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Three Tips on How Runners Can Avoid Yoga Injuries

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Running coach and yoga teacher Sage Rountree weighs in on why runners should be careful when adding yoga to their training—and how they can do so.

Yoga is widely prescribed as a panacea to all that ails. Depressed? Do yoga? Anxious? Do yoga? Got a tight runner’s body? Well, then, most definitely do yoga.

Yet yoga—like any activity—carries with it the risk of injury. And many runners’ competitive nature coupled with a tight body elevates that risk. To find out some ways runners can stay safe while getting their om on, I spoke with Sage Rountree, a USA Triathlon-and RRCA-certified coach and yoga instructor and author of The Runner’s Guide to Yoga. Here are three tips she recommends.

Watch for trouble spots.

As mentioned above and as a polarizing New York Times article “How Yoga Wrecks Your Body” details, yoga is not without its injuries. The most serious injuries occur in the lower back, the shoulder, knees, and neck, with wrists and hips being two more places of vulnerability. And with runners, hamstrings can also be of special concern, says Rountree. “The number one injury in students who run is a high hamstring tear,” she says. These can happen during running or other activities, usually from causes like rapid pace changes or being overly aggressive. But a hamstring injury can also occur during yoga. Rountree says a high hamstring tear feels like a pain in the buttock, typically on just one side of your body. It occurs up near the sitting bone and, and ironically feels like if you could simply stretch it out to make it feel better. During such poses as forward folds, runners may become overly aggressive and push their stretches past the point that is appropriate—and safe. Of course, such aggressiveness can cause a number of other injuries, particularly when it’s combined with lack of experience.

Consider a basics class to learn proper alignment.

On the note of experience, anyone—not just runners—interested in yoga would do well to start with the basics, and this is especially true if you know you tend to push yourself. As a runner, you may be drawn to the flow/vinyasa or power yoga classes, which can evoke the intensity and movement of running. These are the classes that move quickly through series of poses, usually with sun salutation A and B as their foundation, and some with the added element of heat. The problem is that with that fast motion, there simply isn’t the necessary time to break down the fundamentals of a pose, or even, in many cases, for the teacher to offer corrections. In addition, heated yoga may raise the risk of overstretching. Not good. As mentioned above, you can injure your body doing yoga—especially in a crowded group classes or in classes where you’ll be too tempted to keep up with the bendy advanced regulars. If you’re new to yoga or coming back from a long break, it’s worth investing in slower-moving basic classes in alignment-focused styles such as hatha yoga or Iyengar, or at the very least, a basics flow/vinyasa or power class.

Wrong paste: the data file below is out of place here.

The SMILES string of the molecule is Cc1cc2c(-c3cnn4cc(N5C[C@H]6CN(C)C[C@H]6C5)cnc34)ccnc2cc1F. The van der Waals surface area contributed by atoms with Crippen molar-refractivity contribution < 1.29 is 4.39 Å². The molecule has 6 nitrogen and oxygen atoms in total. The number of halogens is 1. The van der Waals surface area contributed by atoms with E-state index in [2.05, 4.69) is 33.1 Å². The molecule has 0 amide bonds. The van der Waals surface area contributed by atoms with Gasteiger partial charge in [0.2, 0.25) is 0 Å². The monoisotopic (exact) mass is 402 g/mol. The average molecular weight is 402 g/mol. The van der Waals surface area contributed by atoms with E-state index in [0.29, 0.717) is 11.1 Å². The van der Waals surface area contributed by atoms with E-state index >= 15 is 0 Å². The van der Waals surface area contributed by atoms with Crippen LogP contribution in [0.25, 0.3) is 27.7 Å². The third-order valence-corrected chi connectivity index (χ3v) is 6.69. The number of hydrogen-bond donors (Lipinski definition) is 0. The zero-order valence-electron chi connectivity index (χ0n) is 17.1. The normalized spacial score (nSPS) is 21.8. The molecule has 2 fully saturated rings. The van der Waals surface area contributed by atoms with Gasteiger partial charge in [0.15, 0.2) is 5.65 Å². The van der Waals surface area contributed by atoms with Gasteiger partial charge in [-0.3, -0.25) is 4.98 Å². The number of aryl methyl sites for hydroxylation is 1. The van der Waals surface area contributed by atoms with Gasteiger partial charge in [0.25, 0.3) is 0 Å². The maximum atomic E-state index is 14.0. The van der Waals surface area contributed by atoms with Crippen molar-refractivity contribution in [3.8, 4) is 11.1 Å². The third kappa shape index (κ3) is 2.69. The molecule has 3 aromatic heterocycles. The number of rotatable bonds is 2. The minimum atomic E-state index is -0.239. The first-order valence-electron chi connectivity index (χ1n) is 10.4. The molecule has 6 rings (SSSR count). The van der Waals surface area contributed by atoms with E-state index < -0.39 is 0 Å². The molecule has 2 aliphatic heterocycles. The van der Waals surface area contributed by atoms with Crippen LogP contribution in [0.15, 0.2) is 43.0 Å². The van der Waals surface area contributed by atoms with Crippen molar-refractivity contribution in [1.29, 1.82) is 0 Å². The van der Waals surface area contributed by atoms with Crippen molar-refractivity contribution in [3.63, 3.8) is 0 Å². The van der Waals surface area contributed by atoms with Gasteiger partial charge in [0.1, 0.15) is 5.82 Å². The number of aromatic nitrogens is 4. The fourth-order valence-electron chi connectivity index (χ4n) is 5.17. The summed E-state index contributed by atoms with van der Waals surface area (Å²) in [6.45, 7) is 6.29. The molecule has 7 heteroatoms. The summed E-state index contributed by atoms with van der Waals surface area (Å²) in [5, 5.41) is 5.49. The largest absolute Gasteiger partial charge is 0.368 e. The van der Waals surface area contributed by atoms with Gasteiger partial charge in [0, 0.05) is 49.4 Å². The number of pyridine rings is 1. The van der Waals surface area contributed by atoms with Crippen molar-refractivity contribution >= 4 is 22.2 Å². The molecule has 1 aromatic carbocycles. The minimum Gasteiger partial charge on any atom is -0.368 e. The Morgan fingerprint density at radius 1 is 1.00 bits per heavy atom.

Leave your Type A personality at the door.

At the core of far too many yoga injuries is ego. As in I’m going to keep up with the people around me! “It’s tempting to make yoga about being bendy,” says Rountree, “but you don’t need to get your foot behind head to help yourself through yoga.” In fact, she says that yoga doesn’t have to look stereotypically flexible to be helpful. Everyone is different, but as a runner you only need a certain amount of flexibility—not much even—to smooth out your stride. Rountree recommends that if you’re a serious runner, you need to approach yoga with a eye to balancing your running rather than adding to the intensity, especially during high-mileage periods; the idea is to complement, not undermine. Yoga can complement running; it can encourage balance, focus, back strength and flexibility, and connect you to your breathing. But to create this symbiotic relationship, it’s helpful to know your own body, what your running plans and goals are, and how various poses can help you. That’s why it’s important to go with a knowledgeable teacher and to always listen to and respect what your own body is telling you.

See also:

Do you run and do yoga? What has worked well for you?

Photo by Drewski Mac; from Karma Spot

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